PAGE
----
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Bugg, Leonard Frederick (1918–1989)

by Mark Johnston

This article was published in Australian Dictionary of Biography, Volume 17, (MUP), 2007

Leonard Frederick Bugg (1918-1989), soldier, labourer, miner and tree feller, was born on 11 May 1918 at Wynyard, Tasmania, third child of Tasmanian-born parents Frederick Henry Bugg, labourer, and his wife Laura Lavinia, née Williams. He worked as a labourer and miner before enlisting in the Australian Imperial Force on 16 May 1940. At that time he was 5 ft 11 ins (180 cm) tall, with a fair complexion, grey eyes and fair hair.

Arriving in Palestine in February 1941, Bugg served in Greece in March-April, probably with headquarters, I Corps. On 31 May he joined the 2/12th Battalion at Tobruk, Libya. The battalion left the fortress in August, but Bugg stayed until December. In March 1942 he returned to Australia with his unit. Sent to Papua in August, he took part in the battle of Milne Bay. He was hospitalised with malaria in October and with infected tinea in December. Brought home to Australia, he spent periods in hospital until April 1943, rejoining his battalion in Queensland in May. He embarked for New Guinea in August.

The high point of Bugg’s military career came during operations in the Finisterre Range in January 1944. On the 22nd he commanded a section in an attack on a feature known as Prothero 2. A Japanese machine-gun and snipers hidden in trees were holding up the advance when Bugg, a Bren gunner, ran forward to a tree just 30 yards (27 m) from the enemy. Their bullets set alight his magazine pouches. Undaunted, he removed the webbing and continued firing. At his instruction, his men went round a flank while he covered them. He shot dead the enemy machine-gunner. His section then rushed and occupied Prothero 2. For his inspiring courage and aggression he was awarded the Distinguished Conduct Medal.

On 30 January Bugg was hospitalised with malaria. Two weeks later he was promoted to acting corporal. He returned to the 2/12th in March and that month his promotion was confirmed. Back in Australia, he was posted to the 24th Works Company in January 1945 and discharged from the army on 5 September. In 1946 he was a member of the Australian contingent for the Victory March in London.

Bugg’s postwar life was peripatetic. At first he lived in Hobart, where a perceived slight led him to refuse to join the Returned Sailors’, Soldiers’ and Airmen’s Imperial League of Australia. He did not join his battalion association, and marched in only one Anzac Day parade. In Melbourne during the war he had met Johanna Regina Joan Kennedy, whom he later married in Tasmania. They lived for some time at Table Mountain and Waratah. He undertook varied jobs, including mining and tree-felling, and travelled around Australia, doing some prospecting, before returning to Tasmania. Survived by his wife, their two daughters and two of their three sons, he died on 30 May 1989 at Burnie and was buried in Wynyard lawn cemetery. He had spoken little of the war, and at his funeral people who had known him for years were surprised to learn of his decoration.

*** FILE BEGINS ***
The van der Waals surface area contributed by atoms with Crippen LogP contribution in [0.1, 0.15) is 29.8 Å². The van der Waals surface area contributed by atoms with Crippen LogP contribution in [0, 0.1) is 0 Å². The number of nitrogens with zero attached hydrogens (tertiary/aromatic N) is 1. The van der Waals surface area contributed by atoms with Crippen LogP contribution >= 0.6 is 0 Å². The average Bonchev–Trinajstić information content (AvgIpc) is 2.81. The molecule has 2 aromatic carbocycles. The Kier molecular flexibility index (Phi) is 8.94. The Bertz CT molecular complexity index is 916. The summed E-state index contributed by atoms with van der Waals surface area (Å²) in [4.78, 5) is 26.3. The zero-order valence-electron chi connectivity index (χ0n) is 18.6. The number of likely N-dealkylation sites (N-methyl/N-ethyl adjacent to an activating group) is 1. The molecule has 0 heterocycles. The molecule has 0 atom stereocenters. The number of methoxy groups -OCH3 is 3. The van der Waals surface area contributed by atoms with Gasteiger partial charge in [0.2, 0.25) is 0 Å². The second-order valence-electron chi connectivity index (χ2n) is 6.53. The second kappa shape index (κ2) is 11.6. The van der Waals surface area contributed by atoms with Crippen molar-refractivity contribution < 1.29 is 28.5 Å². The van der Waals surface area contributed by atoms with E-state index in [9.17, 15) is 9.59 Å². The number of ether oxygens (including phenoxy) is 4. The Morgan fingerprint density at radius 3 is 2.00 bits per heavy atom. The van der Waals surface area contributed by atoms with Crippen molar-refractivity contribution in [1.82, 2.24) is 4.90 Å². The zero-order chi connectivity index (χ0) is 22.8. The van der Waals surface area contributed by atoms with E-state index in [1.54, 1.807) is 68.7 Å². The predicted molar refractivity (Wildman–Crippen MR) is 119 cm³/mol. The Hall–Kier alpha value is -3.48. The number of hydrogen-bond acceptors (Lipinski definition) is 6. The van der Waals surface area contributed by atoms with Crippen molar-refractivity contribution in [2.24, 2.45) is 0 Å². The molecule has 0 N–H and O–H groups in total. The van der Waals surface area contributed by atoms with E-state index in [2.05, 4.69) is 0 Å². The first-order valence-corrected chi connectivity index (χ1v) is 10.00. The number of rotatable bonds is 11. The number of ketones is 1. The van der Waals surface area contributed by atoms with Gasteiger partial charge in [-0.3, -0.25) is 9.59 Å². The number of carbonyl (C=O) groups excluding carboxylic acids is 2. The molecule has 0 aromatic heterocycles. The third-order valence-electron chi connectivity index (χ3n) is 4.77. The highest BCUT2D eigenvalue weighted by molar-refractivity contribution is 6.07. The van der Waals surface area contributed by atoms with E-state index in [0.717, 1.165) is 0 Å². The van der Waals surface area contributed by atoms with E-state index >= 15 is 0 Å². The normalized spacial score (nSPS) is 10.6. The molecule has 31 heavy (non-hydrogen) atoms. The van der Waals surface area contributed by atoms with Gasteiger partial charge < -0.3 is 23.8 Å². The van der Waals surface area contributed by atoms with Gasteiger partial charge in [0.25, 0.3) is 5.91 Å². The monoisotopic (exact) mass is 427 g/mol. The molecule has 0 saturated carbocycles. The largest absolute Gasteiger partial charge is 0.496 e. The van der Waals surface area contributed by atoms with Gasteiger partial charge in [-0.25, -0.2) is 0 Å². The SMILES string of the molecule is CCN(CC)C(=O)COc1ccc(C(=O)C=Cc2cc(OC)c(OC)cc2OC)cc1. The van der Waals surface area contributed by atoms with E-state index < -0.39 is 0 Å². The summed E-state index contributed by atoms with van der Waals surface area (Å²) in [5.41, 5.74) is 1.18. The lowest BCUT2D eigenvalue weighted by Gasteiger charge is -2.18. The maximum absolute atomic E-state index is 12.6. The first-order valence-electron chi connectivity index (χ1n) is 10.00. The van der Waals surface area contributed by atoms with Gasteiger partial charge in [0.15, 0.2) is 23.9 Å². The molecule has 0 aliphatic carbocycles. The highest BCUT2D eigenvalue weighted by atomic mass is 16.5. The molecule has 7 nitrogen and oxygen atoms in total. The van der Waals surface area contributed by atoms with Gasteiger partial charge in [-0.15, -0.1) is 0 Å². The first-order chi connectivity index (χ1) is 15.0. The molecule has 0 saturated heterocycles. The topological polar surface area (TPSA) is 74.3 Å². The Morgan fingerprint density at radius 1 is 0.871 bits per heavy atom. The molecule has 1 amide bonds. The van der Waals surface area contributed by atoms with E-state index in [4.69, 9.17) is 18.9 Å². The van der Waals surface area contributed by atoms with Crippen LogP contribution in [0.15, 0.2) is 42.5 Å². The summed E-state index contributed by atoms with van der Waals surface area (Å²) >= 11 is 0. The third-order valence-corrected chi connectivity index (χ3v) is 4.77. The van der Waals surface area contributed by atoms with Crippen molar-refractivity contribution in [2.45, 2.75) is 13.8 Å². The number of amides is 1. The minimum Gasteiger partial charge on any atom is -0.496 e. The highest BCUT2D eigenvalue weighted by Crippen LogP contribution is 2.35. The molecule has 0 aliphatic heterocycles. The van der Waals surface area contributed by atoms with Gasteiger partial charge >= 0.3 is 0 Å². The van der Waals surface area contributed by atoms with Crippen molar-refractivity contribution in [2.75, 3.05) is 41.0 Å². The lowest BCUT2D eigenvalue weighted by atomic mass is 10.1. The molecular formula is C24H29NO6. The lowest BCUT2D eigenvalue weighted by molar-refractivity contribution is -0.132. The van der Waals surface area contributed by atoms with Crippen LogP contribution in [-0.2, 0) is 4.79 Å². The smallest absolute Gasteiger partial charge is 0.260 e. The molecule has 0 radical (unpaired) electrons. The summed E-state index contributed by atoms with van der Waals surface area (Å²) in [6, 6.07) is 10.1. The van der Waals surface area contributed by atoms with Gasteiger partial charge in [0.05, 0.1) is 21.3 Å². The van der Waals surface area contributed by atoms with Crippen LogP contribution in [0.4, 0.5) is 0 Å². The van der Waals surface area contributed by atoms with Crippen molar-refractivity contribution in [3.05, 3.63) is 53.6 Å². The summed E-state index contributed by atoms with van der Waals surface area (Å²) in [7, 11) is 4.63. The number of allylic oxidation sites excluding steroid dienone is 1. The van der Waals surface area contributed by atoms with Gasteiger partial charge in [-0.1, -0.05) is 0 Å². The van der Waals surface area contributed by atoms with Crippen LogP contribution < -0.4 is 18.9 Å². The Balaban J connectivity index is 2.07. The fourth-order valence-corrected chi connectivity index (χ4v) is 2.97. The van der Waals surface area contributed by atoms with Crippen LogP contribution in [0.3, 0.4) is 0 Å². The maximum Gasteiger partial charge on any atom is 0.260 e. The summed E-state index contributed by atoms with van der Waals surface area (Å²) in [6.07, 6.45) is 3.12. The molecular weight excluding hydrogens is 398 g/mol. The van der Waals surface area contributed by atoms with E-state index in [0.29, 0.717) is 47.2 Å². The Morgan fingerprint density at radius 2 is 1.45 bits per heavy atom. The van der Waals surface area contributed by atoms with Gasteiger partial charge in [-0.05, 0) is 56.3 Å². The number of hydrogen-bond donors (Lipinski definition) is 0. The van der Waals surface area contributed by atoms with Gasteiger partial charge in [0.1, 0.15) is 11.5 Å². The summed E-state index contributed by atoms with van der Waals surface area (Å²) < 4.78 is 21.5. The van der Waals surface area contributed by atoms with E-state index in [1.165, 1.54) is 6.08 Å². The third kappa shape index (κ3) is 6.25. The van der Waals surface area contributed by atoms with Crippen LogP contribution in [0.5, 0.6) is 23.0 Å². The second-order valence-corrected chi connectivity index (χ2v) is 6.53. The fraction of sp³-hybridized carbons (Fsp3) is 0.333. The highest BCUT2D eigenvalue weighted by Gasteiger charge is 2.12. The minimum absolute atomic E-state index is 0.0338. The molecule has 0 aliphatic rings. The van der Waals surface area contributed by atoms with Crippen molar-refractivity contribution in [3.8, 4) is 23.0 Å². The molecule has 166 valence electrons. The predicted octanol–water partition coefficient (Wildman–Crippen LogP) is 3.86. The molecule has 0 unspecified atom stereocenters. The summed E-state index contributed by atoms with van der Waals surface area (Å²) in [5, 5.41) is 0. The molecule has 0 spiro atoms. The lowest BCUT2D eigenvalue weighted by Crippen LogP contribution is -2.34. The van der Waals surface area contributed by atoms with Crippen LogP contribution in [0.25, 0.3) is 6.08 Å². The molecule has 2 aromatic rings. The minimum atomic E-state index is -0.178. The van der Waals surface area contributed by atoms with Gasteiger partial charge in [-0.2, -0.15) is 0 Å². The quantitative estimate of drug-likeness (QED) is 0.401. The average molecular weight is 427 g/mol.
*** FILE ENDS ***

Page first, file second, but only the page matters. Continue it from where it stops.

Select Bibliography

  • D. Dexter, The New Guinea Offensives (1961)
  • A. Graeme-Evans, Of Storms and Rainbows, vol 2 (1991)
  • series B883, item TX500138 (National Archives of Australia)
  • private information.

Citation details

Mark Johnston, 'Bugg, Leonard Frederick (1918–1989)', Australian Dictionary of Biography, National Centre of Biography, Australian National University, http://adb.anu.edu.au/biography/bugg-leonard-frederick-12262/text22005, published first in hardcopy 2007, accessed online 22 October 2018.

This article was first published in hardcopy in Australian Dictionary of Biography, Volume 17, (MUP), 2007

View the front pages for Volume 17

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